Another senator spotlights federal wasteful spending

Back in the 1970s Wisconsin U.S. Sen. William Proxmire began handing out his monthly Golden Fleece Award, recognizing wasteful spending by government agencies, such as a $4 million advertising campaign by the Postal Service to encourage Americans to write more letters to each other.

After his retirement, along came Oklahoma U.S. Sen. Tom Coburn, who published an annual “Wastebook” list of 100 wasteful government boondoggles and debacles, which one year criticized the IRS for allowing $17.5 million in tax deductions for business expenses at Nevada brothels, such as breast implants, costumes and “equipment.”

With Coburn retiring, Kentucky Sen. Rand Paul has compiled his periodic waste reports to provide taxpayers with an amusing litany of imaginative ways federal bureaucrats have found to waste their money. For 2017, Paul just scratched the surface and uncovered more than $563 million worth of boondoggles, extravagances, profligacies and imprudences.

Some were huge and some were petty. All outlandish.

“Hard to believe it has been another year already. Seems like just yesterday our national debt was inching closer to $20 trillion, and now it’s pushing $21 trillion,” the senator writes in introducing “The Waste Report.” “And what a year it was!!! Wonder Woman dominated at the box office. For the first time ever, the Houston Astros won a World Series, and the world got a new iPhone (and lost a home button in the process). Yet while our homes and cars continued to get smarter, the same cannot be said for our federal government and how it spends and wastes hardworking Americans’ tax dollars.”

The big ticket item from Paul’s roster of wasteful spending was a whopping $233 million in U.S. tax dollars to build a 63-mile highway, not in the United States but in Afghanistan. That’s $3.7 million per mile, folks.

A New York Times report on the project found that millions of dollars were spent not on construction but for security, much of that going to a mysterious figure who was suspected of staging attacks on the project in order to wring more money from the project. “Security contractors, meanwhile, would seemingly only show up for pay day, though on paper they were working every day,” Paul writes.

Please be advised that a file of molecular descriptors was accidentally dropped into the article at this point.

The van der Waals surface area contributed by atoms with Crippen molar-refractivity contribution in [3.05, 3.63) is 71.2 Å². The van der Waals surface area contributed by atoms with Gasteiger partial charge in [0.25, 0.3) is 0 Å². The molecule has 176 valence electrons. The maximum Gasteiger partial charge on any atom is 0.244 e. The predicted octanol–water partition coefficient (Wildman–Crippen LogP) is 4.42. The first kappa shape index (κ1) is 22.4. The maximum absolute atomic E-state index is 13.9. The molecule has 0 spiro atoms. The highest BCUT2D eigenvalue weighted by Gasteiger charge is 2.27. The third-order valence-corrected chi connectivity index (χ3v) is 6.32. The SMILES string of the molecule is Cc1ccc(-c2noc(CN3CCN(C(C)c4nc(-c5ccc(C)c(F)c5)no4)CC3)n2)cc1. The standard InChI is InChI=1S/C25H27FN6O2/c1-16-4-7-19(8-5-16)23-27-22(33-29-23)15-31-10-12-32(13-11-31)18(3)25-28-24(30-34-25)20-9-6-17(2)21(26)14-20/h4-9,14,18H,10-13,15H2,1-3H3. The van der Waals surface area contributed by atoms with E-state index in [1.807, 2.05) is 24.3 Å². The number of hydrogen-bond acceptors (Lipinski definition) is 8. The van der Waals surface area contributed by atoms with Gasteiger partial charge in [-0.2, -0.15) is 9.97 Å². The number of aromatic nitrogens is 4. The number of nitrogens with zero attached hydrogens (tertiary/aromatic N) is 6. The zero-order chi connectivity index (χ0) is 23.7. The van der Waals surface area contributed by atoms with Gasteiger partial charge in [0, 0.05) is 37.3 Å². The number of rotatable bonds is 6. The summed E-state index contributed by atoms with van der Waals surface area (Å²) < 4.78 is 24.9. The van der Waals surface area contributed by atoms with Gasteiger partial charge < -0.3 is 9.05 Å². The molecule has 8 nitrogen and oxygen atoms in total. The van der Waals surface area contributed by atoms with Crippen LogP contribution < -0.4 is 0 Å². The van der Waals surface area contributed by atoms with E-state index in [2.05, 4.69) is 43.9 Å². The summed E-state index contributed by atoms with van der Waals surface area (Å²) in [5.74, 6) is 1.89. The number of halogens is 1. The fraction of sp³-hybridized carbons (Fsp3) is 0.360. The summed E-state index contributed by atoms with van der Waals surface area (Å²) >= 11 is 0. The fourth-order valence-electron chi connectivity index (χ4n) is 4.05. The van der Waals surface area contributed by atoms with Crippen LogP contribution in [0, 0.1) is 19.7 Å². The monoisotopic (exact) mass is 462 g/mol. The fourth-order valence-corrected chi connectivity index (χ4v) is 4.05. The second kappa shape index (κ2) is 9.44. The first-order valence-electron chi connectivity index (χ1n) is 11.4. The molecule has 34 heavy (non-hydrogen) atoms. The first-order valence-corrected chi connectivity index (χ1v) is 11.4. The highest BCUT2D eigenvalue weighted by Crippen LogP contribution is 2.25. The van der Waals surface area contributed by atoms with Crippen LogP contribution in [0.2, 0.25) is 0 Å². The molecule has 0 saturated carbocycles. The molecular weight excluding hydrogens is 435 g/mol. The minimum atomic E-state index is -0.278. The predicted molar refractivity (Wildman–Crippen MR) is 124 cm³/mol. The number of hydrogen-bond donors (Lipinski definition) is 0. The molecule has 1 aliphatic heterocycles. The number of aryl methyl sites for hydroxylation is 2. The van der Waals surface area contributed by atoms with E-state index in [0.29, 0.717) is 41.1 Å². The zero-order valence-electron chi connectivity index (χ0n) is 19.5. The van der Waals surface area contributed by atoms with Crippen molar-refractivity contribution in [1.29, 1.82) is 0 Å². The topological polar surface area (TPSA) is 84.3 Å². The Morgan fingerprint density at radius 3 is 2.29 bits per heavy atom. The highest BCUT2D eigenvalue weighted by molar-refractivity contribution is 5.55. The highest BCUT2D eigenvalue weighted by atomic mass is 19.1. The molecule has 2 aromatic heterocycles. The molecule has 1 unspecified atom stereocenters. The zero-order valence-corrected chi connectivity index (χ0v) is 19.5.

On the petty side of the ledger, there was the $125,000 from something called the Rural Energy for America Program to pay for solar electric panels for a luxury golf course on the resort island of St. Croix in the Caribbean.

“And are solar panels really an agricultural priority for taxpayers?” asks Paul. “Probably not. Even if they were, solar powered golf courses in the Caribbean certainly do not fit the bill.”

For sheer audacity, it would be difficult to top the National Endowment for the Arts spending $20,000 to film something called “Traffic Jam,” which features “[a]rtists working with local youth” to “choreograph automobiles, bicycles, golf carts, and pedicabs to perform skilled movements in a parking lot, making art inspired by Austin’s traffic congestion.” Honk if you love this one.

If that doesn’t give you a charge, take a gander at the “Power UP” project, which “showcased 50+ linemen, electrical technicians and Austin Energy employees in a choreographed full-length dance with cranes, bucket and field trucks,” as well as “a set of 20 utility poles.” This cost taxpayers a mere $10,000 — a bargain no doubt.

You’ll be glad to know your benevolence also doled out $130,000 to develop digital down markers for football games, $75,000 to pay for British bloggers to vacation in the U.S., $1.5 million for a bathroom in a Queens, N.Y., public park, $500,000 for a parking lot for an Indian casino and $1.5 million to study how to make tomatoes taste better.

At least those monies were spent here. Our support overseas was also magnanimous: $14.8 million to finance international versions of “Sesame Street,” $1.7 million to remind Cambodian motorcyclists to wear helmets, nearly $100,000 to teach Kenyan farmers how to use Facebook, $15 million to train cashiers for Walmart in Mexico, $21 million to buy motorbikes for Pakistani dairy farmers, $98 million to promote tourism in war-torn Myanmar and nearly $24 million to help Moroccan college grads find jobs.

Doesn’t it make you want to pop your suspenders with pride? Or pop someone.

Thomas Mitchell is a longtime Nevada newspaper columnist. You may email him at thomasmnv@yahoo.com. He also blogs at http://4thst8.wordpress.com/.

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